Challenging the long-held notion that continents first emerged from the ocean 2.5 billion years ago, scientists in India, Australia and the US have found that this phenomenon occurred much earlier — 700 million years prior, in fact.
In a recent paper published in Proceedings of the National Academy of Sciences, researchers said, “Understanding when and how subaerial continental crust first formed is crucial, as it likely played a critical role in establishing Earth’s habitability. Although debated, the broad consensus is that the subaerial rise of continents began nearly 2.5 billion years ago and was driven by plate tectonics. Here, we integrate the igneous and sedimentary history of Archean cratons to demonstrate that stable continental landmasses started to emerge above sea level 3.3 to 3.2 billion years ago (i.e., over 700 million years earlier than most models predict).”
The earth’s ‘first’ beach
What’s interesting to note is that the researchers believe this land to be what is now the Singhbhum region in Jharkhand. The team analysed sandstones that had geological signatures of ancient river channels, tidal planes and beaches that date back to over 3 billion years ago, representing the earliest crust exposed to air.
Scientist Priyadarshi Chowdhury, the study’s lead author, told The Indian Express, “We found a particular type of sedimentary rocks called sandstones. We then tried to find their age and in which conditions they have formed. We found the age by analysing the uranium and lead contents of tiny minerals. These rocks are 3.1 billion years old, and were formed in ancient rivers, beaches, and shallow seas. All these water bodies could have only existed if there was continental land. Thus, we inferred that the Singhbhum region was above the ocean before 3.1 billion years ago.”
He also told The Telegraph that this is the “most direct, unambiguous date yet for the emergence of continental land”.
Another interesting thing that emerged from this finding was that the widely-considered notion that plate tectonics contributed to the emergence of the landmass did not hold true in Singhbhum’s case.
According to Live Science, the chemical composition of the rocks provided information about the pressure and temperature at which they first formed. Taking these into consideration, the scientist team built a model to recreate the conditions that formed the rocks and eventually thrust them to the ocean’s surface.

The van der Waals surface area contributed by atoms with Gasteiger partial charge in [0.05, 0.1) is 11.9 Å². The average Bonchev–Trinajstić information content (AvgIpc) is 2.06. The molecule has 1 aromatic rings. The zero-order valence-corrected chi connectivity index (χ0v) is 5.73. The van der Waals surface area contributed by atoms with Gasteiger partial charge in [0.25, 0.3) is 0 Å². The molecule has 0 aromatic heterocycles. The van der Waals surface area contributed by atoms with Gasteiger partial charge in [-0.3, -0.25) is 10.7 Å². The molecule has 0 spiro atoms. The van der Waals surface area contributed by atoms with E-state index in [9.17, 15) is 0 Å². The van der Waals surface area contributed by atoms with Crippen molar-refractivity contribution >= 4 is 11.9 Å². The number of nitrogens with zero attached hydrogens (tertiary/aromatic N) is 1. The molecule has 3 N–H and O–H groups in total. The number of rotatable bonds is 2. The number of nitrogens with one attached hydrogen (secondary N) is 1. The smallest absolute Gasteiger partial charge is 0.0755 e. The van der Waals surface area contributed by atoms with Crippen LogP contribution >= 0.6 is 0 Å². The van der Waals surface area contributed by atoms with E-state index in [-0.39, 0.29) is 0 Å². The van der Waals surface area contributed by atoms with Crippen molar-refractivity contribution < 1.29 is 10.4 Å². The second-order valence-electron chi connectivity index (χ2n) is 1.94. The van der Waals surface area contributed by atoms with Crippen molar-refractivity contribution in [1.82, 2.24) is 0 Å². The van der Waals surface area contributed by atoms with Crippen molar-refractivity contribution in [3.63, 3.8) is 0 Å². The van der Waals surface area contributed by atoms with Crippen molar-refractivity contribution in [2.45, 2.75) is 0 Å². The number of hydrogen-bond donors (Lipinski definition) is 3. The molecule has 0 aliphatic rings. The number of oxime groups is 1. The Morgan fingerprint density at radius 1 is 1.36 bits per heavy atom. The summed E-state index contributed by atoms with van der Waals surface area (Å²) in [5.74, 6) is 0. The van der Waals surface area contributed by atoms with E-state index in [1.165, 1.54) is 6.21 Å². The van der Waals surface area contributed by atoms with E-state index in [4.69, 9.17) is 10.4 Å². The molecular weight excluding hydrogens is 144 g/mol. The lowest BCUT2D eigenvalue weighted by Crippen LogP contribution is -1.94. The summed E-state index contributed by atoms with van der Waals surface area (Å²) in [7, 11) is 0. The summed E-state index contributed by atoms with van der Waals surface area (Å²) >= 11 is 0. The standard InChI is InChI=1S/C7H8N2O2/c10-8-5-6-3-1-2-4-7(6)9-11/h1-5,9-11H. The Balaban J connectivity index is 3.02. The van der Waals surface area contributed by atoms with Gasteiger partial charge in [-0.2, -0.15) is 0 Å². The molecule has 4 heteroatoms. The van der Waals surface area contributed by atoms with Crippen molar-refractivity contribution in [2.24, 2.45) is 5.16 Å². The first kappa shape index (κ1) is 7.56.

Remember, this was a time when the earth did not have the plate tectonics mechanism that is needed to push land to the ocean’s surface. “We have plate tectonics today to control elevation. When two continents collide, you form Himalayas, you form Alps. That wasn’t the case three billion years ago,” Chowdhury told The Guardian.
So in Singhbhum’s case “hot plumes of magma beneath the crust caused portions of the craton to thicken and become enriched with buoyant, lightweight materials, like sicilia and quartz. This process left the craton ‘physically thick and chemically light’, as compared to the denser rock surrounding it, and thus buoyed the land mass up and out of the water”, Live Science noted.
The emergence of this landmass would also have contributed to the formation of early life on land, as well as weathering and nutrient runoff into the ocean. These nutrients might have helped early photosynthetic life flourish, which in turn produced oxygen that helped create the rich atmosphere we currently live in, the scientists said.
“The delivery of these essential nutrients to the oceans on the early Earth was critical in establishing and maintaining the earliest life-forms. The emergence of the first landmasses was therefore a pivotal event in our planet’s history,” Chowdhury said.
Meanwhile, other areas that contain sedimentary rocks of similar ages include the Kaapvaal Craton in South Africa, and the Pilbara Craton in Australia. How much land was exposed at one time and how long these landmasses remain above water, however, remain a mystery for now.
Edited by Yoshita Rao
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